Circular 2018/3: Family and Domestic Violence Leave: Changes to the National Employment Standards
This circular has been superseded by Circular 2022/12: Changes to the Fair Work Act 2009 to include 10 days’ paid family and domestic violence leave in the National Employment Standards
1. On 6 December 2018, the Fair Work Amendment (Family and Domestic Violence Leave) Bill was passed, providing 5 days unpaid Family and Domestic Violence Leave to all employees covered by the Fair Work Act 2009.
2. The legislative change follows a decision by the Fair Work Commission to insert 5 days of unpaid Family and Domestic Violence Leave into modern awards in mid-2018.
Family and domestic violence
3. Employees are able to access unpaid family and domestic violence leave if they are experiencing family and domestic violence, and need to do something to deal with the impact of family and domestic violence which is impractical to do outside of work hours. This could include make arrangements for their own safety or the safety of a close relative, urgent court appearances or accessing police services.
4. The text of the Bill defines ‘family and domestic violence’ as violent, threatening or other abusive behavior by a close relative of an employee that seeks to coerce or control the employee and that causes them harm or to be fearful.
5. A ‘close relative’ of the employee is defined as a person who is a member of the employee’s immediate family or is related to the employee according to Aboriginal or Torres Strait Islander kinship rules.
Implications for Australian Government employers and employees
6. All employees covered by the Fair Work Act 2009, including all Australian Government employees, who are experiencing family and domestic violence are now entitled to this new leave type.
7. An eligible employee is entitled to 5 days of unpaid family and domestic violence leave in a 12 month period. This leave does not accrue from year to year.
8. The leave is available in full to all employees experiencing family and domestic violence, including part time and casual employees.
9. The leave is a new minimum workplace entitlement applying to the whole community. It should not be viewed as a maximum entitlement where more generous support is available.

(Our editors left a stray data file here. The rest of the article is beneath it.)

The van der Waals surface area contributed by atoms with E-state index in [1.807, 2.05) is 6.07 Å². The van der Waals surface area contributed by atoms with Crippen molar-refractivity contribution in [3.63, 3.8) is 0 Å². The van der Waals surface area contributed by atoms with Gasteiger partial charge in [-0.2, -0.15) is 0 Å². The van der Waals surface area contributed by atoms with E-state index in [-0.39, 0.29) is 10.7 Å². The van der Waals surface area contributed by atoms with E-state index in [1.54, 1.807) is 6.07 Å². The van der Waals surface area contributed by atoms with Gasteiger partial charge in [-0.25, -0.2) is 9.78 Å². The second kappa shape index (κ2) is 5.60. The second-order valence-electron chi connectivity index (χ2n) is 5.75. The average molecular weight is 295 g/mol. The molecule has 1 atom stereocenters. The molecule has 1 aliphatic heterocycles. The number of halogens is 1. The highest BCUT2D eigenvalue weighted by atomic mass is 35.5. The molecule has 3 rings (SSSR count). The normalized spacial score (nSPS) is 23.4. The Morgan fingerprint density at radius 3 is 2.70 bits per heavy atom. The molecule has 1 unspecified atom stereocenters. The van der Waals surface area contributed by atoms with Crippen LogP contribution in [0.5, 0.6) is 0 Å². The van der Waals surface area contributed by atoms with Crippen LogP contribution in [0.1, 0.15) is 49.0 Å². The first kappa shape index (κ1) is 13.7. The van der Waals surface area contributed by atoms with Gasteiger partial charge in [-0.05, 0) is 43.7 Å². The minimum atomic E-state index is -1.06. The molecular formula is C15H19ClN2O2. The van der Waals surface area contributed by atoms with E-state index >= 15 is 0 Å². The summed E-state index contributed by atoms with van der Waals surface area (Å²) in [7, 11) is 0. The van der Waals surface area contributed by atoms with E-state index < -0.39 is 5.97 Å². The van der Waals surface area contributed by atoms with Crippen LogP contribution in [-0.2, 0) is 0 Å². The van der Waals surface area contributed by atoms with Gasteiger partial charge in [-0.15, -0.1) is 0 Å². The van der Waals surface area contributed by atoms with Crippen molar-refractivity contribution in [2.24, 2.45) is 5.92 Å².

10. In practice, Australian Government employees already have access to generous paid leave that may be used by employees affected by family and domestic violence.
11. This includes access to paid personal/carer’s leave and paid or unpaid miscellaneous leave available through enterprise agreements and supported by agency policies. This also includes access to flexible working arrangements, employee assistance programs and assistance with personal security.
12. Agencies should continue to provide the maximum appropriate support to employees affected by family and domestic violence.
13. Agencies must also take steps to ensure employee information, including leave requests or the evidence to support a request, are treated confidentially.
Implications for Bargaining
14. The Workplace Bargaining Policy 2018 encourages agencies to put policies and practices in place that provide the maximum support available for employees affected by family and domestic violence. Agencies can insert clauses into new enterprise agreements to highlight the support available to employees.
15. When deciding whether to approve an enterprise agreement, the Fair Work Commission may require agencies to make undertakings to include a separate leave type for family and domestic violence leave.
16. To anticipate this requirement, and reflect other entitlements available to employees in the National Employment Standards (NES), it is recommended that all agencies insert a National Employment Standards precedence term into new enterprise agreements. Such a clause would reflect the minimum requirement under law.
Information and advice
17. The APSC encourages agencies to adopt a holistic approach in supporting employees affected by family and domestic violence. This includes providing access to flexible working arrangements, employee assistance programs and employee safety plans. A template Domestic and Family Violence Policy is available on the APSC’s website.
18. Additional information on the Government’s domestic or family violence leave policy is available on the Australian Public Service Commission’s website or by contacting your APSC relationship manager. Inquiries may also be directed to email@example.com.